LONDON • The real beauty of Olivier Giroud's breathtaking scorpion kick in Arsenal's 2-0 win over Crystal Palace on Sunday was that it was a marvellous collective effort as well as an act of supreme individual virtuosity.
It embodied the essence of football: teamwork and technique.
It was the Arsenal fan Nick Hornby who was the main author of football's obsession with listing, and Giroud's goal immediately had everyone comparing, contrasting and categorising.
Perhaps the greatest no-look donkey-kick breakaway volley you're likely to see outside the pixelated world of early 1990s arcade machines?
Was it better than Henrikh Mkhitaryan's scorpion against Sunderland on Boxing Day? Probably yes, but only because the Manchester United man was offside.
Was it one of the greatest in Arsenal's distinguished history? Impossible to judge properly. There is hardly copious footage of some of the gems scored in the 1930s by the prolific Ted Drake, for instance.
The weight of the ball in the past might have snapped Giroud's ankle. The marking would have been more muscular. Seeking parallels is an inexact science.
Arsenal manager Arsene Wenger, though, described Giroud's spectacular goal as a work of art, and said it must rank in his all-time top five over his 20-year tenure at the club.
Giroud set Arsenal on their way to victory in the 17th minute, when he flicked an Alexis Sanchez cross, which was one metre behind him, with his left heel over his own head and into Wayne Hennessey's net off the underside of the crossbar.
He had been about 15m out at the point of the connection.
Alex Iwobi scored Arsenal's second to crown an impressive individual display, which lifted his team back into third place in the Premier League ahead of yesterday's games.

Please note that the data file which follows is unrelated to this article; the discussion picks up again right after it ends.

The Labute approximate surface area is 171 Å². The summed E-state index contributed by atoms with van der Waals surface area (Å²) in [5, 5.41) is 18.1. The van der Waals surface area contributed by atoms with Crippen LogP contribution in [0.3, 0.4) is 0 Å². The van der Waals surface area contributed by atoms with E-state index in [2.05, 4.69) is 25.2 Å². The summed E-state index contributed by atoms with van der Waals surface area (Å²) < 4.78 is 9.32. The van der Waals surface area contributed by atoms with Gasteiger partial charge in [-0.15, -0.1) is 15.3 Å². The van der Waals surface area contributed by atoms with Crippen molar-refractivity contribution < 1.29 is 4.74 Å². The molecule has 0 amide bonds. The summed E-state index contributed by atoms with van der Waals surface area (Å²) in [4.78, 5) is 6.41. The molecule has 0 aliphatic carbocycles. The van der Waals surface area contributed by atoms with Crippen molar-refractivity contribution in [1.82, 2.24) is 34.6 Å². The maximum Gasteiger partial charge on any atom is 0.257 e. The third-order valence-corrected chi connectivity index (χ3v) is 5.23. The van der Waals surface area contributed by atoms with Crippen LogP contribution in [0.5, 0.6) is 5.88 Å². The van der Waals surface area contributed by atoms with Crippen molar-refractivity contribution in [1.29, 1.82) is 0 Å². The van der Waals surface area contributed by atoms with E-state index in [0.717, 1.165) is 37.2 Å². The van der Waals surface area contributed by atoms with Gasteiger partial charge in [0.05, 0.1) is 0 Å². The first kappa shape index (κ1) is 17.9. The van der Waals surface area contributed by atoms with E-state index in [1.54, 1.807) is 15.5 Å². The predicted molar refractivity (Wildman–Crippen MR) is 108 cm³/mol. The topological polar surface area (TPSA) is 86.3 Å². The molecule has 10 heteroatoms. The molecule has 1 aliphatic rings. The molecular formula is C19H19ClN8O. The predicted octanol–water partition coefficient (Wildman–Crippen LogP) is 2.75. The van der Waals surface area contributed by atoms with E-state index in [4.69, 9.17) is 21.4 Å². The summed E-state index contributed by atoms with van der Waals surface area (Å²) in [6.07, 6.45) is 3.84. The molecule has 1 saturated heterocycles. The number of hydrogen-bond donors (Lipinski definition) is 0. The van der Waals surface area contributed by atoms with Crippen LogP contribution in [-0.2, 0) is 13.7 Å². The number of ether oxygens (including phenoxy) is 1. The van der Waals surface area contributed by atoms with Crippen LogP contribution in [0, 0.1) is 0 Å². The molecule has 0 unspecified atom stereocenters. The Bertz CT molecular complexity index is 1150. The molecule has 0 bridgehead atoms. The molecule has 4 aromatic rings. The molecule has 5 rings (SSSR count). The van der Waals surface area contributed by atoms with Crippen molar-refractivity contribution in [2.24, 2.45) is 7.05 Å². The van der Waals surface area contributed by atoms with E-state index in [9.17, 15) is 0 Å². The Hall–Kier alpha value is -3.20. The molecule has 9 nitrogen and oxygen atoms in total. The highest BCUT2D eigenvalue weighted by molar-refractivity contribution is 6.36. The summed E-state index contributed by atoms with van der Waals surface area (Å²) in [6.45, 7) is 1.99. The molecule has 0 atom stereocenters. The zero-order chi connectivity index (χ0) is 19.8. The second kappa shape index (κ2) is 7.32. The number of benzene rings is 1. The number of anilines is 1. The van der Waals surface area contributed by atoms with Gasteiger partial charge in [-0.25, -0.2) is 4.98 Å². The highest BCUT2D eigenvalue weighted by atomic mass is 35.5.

But the occasion at the Emirates Stadium was all about Frenchman Giroud's moment of magic.
"It was an exceptional goal, because it was at the end of a fantastic collective movement, which is what our game is about," Wenger said. "After that, it was a reflex... He transformed that goal, I would say, into art.
"It was art because of the surprise, because of the beauty of the movement and because of the efficiency of the movement... That will be remembered as the 'Giroud goal'.
"I have been spoilt in my career because I had many great strikers but that is certainly in my top five (of great goals)."
Hector Bellerin, the Arsenal right-back, said that he "couldn't believe it" when the goal went in but Giroud was modest. "I have maximum luck," he said.
"I was off balance and I tried to deflect it - in this position, you can't do something else. I've never done this before, so it's all about luck. It's a great feeling."
Wenger was asked to list the other goals in his top five and, off the top of his head, he actually named five.
He mentioned Dennis Bergkamp's two most famous goals for Arsenal: against Leicester in 1997 when the Dutchman spirited the ball around Matt Elliott and, five years later, against Newcastle when Bergkamp flicked the ball one side of Nikos Dabizas and darted the other before finishing.
Wenger also name-checked Thierry Henry for two special strikes: his dribble though Liverpool's ranks in 2004 before coolly firing past Jerzy Dudek, and then two years later when the Frenchman ran through Real Madrid's side to beat Iker Casillas in 2006.
The French manager also threw in the memory of Nwankwo Kanu completing his astonishing late hat-trick by curling the ball in for a 1999 victory over Chelsea.
Henry arguably scored an even better goal, flicking the ball up swivelling and volleying past United's Fabien Barthez in 2000; the club website in a recent retrospective on the striker's artistry noted that "Henry scored 228 times for Arsenal - but none better than this outrageous, dipping volley."
THE TIMES, LONDON, THE GUARDIAN